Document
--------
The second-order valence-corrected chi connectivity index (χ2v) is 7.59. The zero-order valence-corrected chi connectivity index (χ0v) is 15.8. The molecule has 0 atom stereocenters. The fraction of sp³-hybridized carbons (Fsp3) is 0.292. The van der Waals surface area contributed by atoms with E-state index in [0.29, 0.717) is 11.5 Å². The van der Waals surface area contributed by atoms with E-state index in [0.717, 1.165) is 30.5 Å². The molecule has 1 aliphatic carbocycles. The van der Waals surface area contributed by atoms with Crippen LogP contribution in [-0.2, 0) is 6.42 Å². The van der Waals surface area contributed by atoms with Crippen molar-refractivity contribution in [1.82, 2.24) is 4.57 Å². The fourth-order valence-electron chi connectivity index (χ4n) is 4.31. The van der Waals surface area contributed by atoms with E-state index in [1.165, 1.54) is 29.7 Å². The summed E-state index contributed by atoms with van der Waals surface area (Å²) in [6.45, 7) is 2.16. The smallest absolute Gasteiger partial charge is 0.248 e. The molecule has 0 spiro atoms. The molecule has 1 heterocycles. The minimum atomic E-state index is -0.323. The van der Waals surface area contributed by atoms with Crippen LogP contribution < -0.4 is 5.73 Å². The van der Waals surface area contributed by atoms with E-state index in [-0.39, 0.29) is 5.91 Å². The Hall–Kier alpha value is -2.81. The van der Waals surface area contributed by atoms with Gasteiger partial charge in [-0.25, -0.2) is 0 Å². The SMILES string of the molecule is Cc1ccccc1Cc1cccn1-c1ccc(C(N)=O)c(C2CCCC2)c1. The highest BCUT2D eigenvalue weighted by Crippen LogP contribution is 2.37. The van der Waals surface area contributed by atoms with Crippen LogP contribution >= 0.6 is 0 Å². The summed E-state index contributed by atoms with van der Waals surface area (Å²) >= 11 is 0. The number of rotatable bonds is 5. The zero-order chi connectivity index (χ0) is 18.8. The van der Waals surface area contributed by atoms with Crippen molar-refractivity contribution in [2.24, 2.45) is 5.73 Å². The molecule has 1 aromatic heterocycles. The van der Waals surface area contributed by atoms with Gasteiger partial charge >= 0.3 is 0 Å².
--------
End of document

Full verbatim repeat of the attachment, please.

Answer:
The second-order valence-corrected chi connectivity index (χ2v) is 7.59. The zero-order valence-corrected chi connectivity index (χ0v) is 15.8. The molecule has 0 atom stereocenters. The fraction of sp³-hybridized carbons (Fsp3) is 0.292. The van der Waals surface area contributed by atoms with E-state index in [0.29, 0.717) is 11.5 Å². The van der Waals surface area contributed by atoms with E-state index in [0.717, 1.165) is 30.5 Å². The molecule has 1 aliphatic carbocycles. The van der Waals surface area contributed by atoms with Crippen LogP contribution in [-0.2, 0) is 6.42 Å². The van der Waals surface area contributed by atoms with Crippen molar-refractivity contribution in [1.82, 2.24) is 4.57 Å². The fourth-order valence-electron chi connectivity index (χ4n) is 4.31. The van der Waals surface area contributed by atoms with E-state index in [1.165, 1.54) is 29.7 Å². The summed E-state index contributed by atoms with van der Waals surface area (Å²) in [6.45, 7) is 2.16. The smallest absolute Gasteiger partial charge is 0.248 e. The molecule has 0 spiro atoms. The molecule has 1 heterocycles. The minimum atomic E-state index is -0.323. The van der Waals surface area contributed by atoms with Crippen LogP contribution < -0.4 is 5.73 Å². The van der Waals surface area contributed by atoms with E-state index in [-0.39, 0.29) is 5.91 Å². The Hall–Kier alpha value is -2.81. The van der Waals surface area contributed by atoms with Gasteiger partial charge in [-0.25, -0.2) is 0 Å². The SMILES string of the molecule is Cc1ccccc1Cc1cccn1-c1ccc(C(N)=O)c(C2CCCC2)c1. The highest BCUT2D eigenvalue weighted by Crippen LogP contribution is 2.37. The van der Waals surface area contributed by atoms with Crippen LogP contribution >= 0.6 is 0 Å². The summed E-state index contributed by atoms with van der Waals surface area (Å²) >= 11 is 0. The number of rotatable bonds is 5. The zero-order chi connectivity index (χ0) is 18.8. The van der Waals surface area contributed by atoms with Crippen molar-refractivity contribution in [2.24, 2.45) is 5.73 Å². The molecule has 1 aromatic heterocycles. The van der Waals surface area contributed by atoms with Gasteiger partial charge >= 0.3 is 0 Å².